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for someone like

Their cabin in Penland is not far from the Penland School of Crafts (appropriately) near Bakersville, built around an original log structure from the nineteenth century. John and I once went down into the dirt cellar of the cabin at Penland in search of wine that he himself had bottled years before while studying the winemaking process. We found several, dusty bottles that had turned to something like vinegar and laughed till we cried just at the smell, neither of us brave enough to taste it. The author of The Cheeses and Wines of England and France, with Notes on Irish Whisky, was a fine cook in the spontaneous, cast iron style of nothing fancy but everything mouthwatering.5 One of the best meals I ate in my life was a steak dinner that John prepared for several of us, the meat roasted on a charcoal grill, with potatoes, greens, and wine, of course. In a way, these two homes – along with apartments in New York and London – represented at least some of the facets of John’s nature. He was equally at home on the rough backroads of Mitchell County, North Carolina, and the streets of Manhattan or London. During the last few years, he did grow less physically sure of himself and less comfortable in New York – where he and Rosie could be close to Jennifer, their daughter – and longed to be home in North Carolina. But even so, John could and would talk to almost anyone about most anything. He knew volumes about landscape, plants, animals, farming, building, food, alcohol, country life, city existence, war and peace, politics, and education. Witness the expertise that he poured into The Cheeses and Wines of England and France, with Notes on Irish Whiskey and Trail of Tears: The Rise and Fall of the Cherokee Nation.6 His novels are startling in the depth of their sensory detail on subjects far and wide, both near and removed in time. He was an offhand and unassuming polymath. As I got to know John and read more deeply into all his novels – not just the mountain novels but also Move Over, Mountain; Kingstree Island, The Changing of the Guard, and The Widow’s Trial – I was also surprised to find more evidence of his passion for education.7 I had known by reputation about his role as a “one-man think-tank” in Governor Terry Sanford’s administration along with his design of and advocacy for the North Carolina Governor’s School. But new projects that he was involved in kept emerging: his role in founding the North Carolina School of the Arts and the North Carolina School of Science and Math. His role in driving the Awards Committee for Education provided summer enrichment activities for poor Black, Latino, and Native Appalachian teenagers from across North Carolina. What became apparent over time was that his adult life had been devoted to creating opportunities for talented young people stuck in the many cultural backwaters of the state to experience a wider, more encouraging and accepting world. He spent so much of his life opening doors for others.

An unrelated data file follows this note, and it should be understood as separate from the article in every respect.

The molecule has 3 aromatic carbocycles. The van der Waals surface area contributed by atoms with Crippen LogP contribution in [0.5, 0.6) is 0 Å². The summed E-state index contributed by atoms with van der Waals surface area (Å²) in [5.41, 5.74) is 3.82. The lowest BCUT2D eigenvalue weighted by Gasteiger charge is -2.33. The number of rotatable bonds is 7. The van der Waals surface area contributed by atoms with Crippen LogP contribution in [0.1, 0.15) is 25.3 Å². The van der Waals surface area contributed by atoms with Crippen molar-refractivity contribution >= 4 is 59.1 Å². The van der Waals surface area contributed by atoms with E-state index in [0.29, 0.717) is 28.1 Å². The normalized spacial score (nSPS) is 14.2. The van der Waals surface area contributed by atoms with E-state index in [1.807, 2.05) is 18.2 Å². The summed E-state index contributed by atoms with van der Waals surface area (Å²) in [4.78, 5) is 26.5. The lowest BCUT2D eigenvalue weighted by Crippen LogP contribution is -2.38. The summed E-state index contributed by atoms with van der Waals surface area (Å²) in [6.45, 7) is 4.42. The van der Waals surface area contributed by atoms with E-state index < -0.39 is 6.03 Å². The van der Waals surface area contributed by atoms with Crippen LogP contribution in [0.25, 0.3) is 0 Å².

John,

it’s never just about your own

work but also the

opportunities others.”

COURTESY OF PRESS 53

you provide for

5

John Ehle and Linda Taylor, The Cheeses and Wines of England and France, with Notes on Irish Whisky (Harper & Row, 1972).

6

John Ehle, Trail of Tears: The Rise and Fall of the Cherokee Nation (Doubleday, 1988).

7

John Ehle, Move Over, Mountain (Morrow, 1957); Kingstree Island (Morrow, 1959); The Changing Of The Guard (Random House, 1974); The Widow’s Trial (Harper & Row, 1989).

Profile for East Carolina University

North Carolina Literary Review Online 2019  

A literary review published online annually by East Carolina University and by the North Carolina Literary and Historical Association.

North Carolina Literary Review Online 2019  

A literary review published online annually by East Carolina University and by the North Carolina Literary and Historical Association.

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